Both Decker and Stefanki were present in Roddick’s corner at Wimbledon a year later when his perseverance was rewarded by reaching a third Wimbledon final. For four hours and 16 minutes against Federer, Roddick led his supporters on a rollercoaster of emotions. He had a two-set lead on his racquet in the second set tie-break, but a haunting backhand volley error reprieved Federer. In a phenomenal serving display, Roddick did not lose serve until the final game of the match as Federer clinched victory 16-14 in the 95-minute fifth set.

“I think a point here or there in that second set ultimately cost him at the end,” laments Stefanki. “But I’m very proud of the way he dug himself back out of that negative situation. As well as Andy served, I’ve been around since Roger was 17 and I’ve seen a lot of matches he’s played; that was the best I’ve seen him serve. That’s the agony of sports: There’s going to be a loser and a winner.”

Just how do you pick yourself up after a defeat like that? With Roddick, his competitive spirit just would not be quelled. Gimelstob recalls that, in typical Andy Roddick fashion, pizzas were ordered, the match was dissected, and then it was put to bed. “It hurt him a lot, and it was emotional and a brutal situation. He has regrets, but he was also proud of the way he competed and played on a huge stage.”

Roddick remembers, “A couple of days afterwards I thought every minute What if? What if? What if? What if? Two points away four or five times.’ And I couldn’t get that out of my head. But then a month later it’s once a day, and then a year later you don’t really think of it every day. Like in anything, time helps. The problem wasn’t how I felt about the way I was playing; the only thing wrong with that match was the result.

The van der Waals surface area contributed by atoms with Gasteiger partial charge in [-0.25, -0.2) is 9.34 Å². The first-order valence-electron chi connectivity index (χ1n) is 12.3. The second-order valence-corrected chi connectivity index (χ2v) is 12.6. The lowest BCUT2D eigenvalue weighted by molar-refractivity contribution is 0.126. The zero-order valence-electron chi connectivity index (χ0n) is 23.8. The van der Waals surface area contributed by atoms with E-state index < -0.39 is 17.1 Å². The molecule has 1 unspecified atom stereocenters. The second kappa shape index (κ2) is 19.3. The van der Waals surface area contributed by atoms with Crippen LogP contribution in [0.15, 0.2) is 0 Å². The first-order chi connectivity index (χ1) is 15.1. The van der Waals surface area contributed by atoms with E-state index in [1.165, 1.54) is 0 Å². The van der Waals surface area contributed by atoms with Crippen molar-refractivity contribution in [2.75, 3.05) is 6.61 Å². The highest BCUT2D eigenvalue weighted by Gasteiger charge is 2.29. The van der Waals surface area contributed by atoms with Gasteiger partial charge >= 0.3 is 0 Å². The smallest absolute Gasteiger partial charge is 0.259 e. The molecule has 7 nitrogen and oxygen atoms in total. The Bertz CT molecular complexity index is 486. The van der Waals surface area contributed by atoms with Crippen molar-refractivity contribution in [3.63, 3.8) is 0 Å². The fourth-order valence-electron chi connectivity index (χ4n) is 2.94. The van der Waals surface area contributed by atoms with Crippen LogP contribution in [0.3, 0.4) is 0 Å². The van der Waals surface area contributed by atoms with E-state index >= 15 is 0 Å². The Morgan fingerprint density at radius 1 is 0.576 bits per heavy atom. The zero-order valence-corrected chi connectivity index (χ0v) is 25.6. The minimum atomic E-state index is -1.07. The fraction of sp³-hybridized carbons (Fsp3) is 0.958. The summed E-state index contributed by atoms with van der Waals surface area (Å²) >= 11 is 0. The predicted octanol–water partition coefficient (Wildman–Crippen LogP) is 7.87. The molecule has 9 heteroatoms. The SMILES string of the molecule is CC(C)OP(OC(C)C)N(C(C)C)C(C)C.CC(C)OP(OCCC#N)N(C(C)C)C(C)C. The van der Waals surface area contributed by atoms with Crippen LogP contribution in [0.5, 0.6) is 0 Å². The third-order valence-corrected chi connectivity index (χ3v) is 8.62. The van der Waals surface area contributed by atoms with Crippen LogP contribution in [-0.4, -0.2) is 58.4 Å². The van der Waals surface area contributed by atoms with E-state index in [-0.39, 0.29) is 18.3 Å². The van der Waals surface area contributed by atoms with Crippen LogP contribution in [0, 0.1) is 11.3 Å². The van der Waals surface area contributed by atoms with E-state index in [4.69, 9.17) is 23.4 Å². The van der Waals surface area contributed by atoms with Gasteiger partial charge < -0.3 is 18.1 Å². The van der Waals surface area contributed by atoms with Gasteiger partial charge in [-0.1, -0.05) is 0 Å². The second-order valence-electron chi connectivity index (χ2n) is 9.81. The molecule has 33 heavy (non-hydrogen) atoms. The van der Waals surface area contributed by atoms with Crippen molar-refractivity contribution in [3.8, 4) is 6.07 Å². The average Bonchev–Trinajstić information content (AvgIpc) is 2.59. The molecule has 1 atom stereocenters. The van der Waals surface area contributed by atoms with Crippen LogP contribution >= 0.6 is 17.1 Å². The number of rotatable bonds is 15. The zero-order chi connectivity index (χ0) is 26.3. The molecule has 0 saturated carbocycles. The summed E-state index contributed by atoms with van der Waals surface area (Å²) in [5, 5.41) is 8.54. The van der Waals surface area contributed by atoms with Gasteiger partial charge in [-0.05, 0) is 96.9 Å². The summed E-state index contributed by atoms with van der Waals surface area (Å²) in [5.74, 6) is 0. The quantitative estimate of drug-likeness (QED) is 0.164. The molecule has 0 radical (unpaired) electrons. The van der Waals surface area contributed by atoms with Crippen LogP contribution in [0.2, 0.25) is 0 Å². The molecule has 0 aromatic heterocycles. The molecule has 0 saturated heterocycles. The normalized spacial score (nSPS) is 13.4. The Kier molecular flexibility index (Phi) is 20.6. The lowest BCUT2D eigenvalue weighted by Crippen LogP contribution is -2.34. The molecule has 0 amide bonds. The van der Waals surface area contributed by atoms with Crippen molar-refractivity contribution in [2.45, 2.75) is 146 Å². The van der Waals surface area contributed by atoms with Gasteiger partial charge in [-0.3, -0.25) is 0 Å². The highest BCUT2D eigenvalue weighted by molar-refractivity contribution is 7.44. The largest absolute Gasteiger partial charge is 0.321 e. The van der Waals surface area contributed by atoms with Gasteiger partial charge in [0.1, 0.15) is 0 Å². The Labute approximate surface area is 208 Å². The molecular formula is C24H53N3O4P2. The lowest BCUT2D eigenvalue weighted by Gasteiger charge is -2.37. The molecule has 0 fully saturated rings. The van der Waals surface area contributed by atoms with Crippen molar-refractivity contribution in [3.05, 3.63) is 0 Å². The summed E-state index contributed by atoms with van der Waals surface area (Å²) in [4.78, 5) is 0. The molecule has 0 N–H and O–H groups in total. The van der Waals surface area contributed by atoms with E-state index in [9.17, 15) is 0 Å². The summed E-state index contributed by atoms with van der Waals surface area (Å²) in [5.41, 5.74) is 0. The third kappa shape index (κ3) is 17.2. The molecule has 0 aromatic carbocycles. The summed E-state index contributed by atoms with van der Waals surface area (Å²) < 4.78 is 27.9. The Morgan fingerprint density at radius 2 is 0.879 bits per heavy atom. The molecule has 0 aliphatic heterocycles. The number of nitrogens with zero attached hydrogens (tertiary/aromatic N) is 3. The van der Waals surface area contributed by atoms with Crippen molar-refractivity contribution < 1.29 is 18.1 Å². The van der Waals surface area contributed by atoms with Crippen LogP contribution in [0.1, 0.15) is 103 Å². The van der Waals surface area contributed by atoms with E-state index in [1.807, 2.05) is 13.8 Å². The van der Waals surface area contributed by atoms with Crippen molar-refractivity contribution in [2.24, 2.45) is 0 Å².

“Honestly, I think it bothered me more after I lost to [Yen-Hsun] Lu last year,” Roddick adds, recalling his fourth-round defeat in a 9-7 fifth set after nearly four hours of play. “It was almost a year hangover.”

The defeat to Federer was the fourth time that Roddick had been foiled by the Swiss in a major final, having also lost in the 2004-2005 Wimbledon finals and in the 2006 US Open title match. Following the Agassi-Sampras glory years, Roddick has been the torchbearer for American tennis in an era dominated by two Europeans, Nadal and Federer. It begs the question: Just what could Roddick have achieved had he not been challenged by two of the greatest players ever to lift a racquet? “You take out Roger and Rafa and I think Andy would have won five or six Grand Slams,” declares Bob Bryan. “He just came around in a tough era.”

When asked, though, Roddick is quick to embrace it as a privilege, not a hindrance. “It’s almost like a healthy jealousy. You want their success. I think the game’s a lot stronger playing-wise than when I started. If I refer to any part of my life as a hindrance, I feel like that might be a little obnoxious. I feel like people expect me to throw a pity party because I’ve played with great players. What tennis has afforded me, and the opportunities I’ve had because of it, I won’t complain about it.”

Roddick is clearly one of the best of his generation. He won the US Open in 2003 and that year finished at World No. 1 in the South African Airways ATP Rankings. Four years later he fulfilled a life-long dream of winning the Davis Cup. There has been success for Roddick away from the court, too; in April 2009, he tied the knot with model and actress Brooklyn Decker and has seen his Foundation raise more than $10 million for children in need since its inception in 2001.

Roddick notes the proudest achievement of his tennis career as his consistency. The Texan has finished in the year-end Top 10 for nine consecutive years (2002-2010), placing him ninth on the All-Time Top 10 Finishes list. Among active players, only Roger Federer can boast such a record.

“He’s a Hall of Fame player that’s basically done everything he could do in tennis,” states Gimelstob. “His consistency will be his legacy. Top 10 player for 10 years and the trademark of his game is his work ethic, his intensity, his will. Obviously it helps by having that huge weapon of the serve.”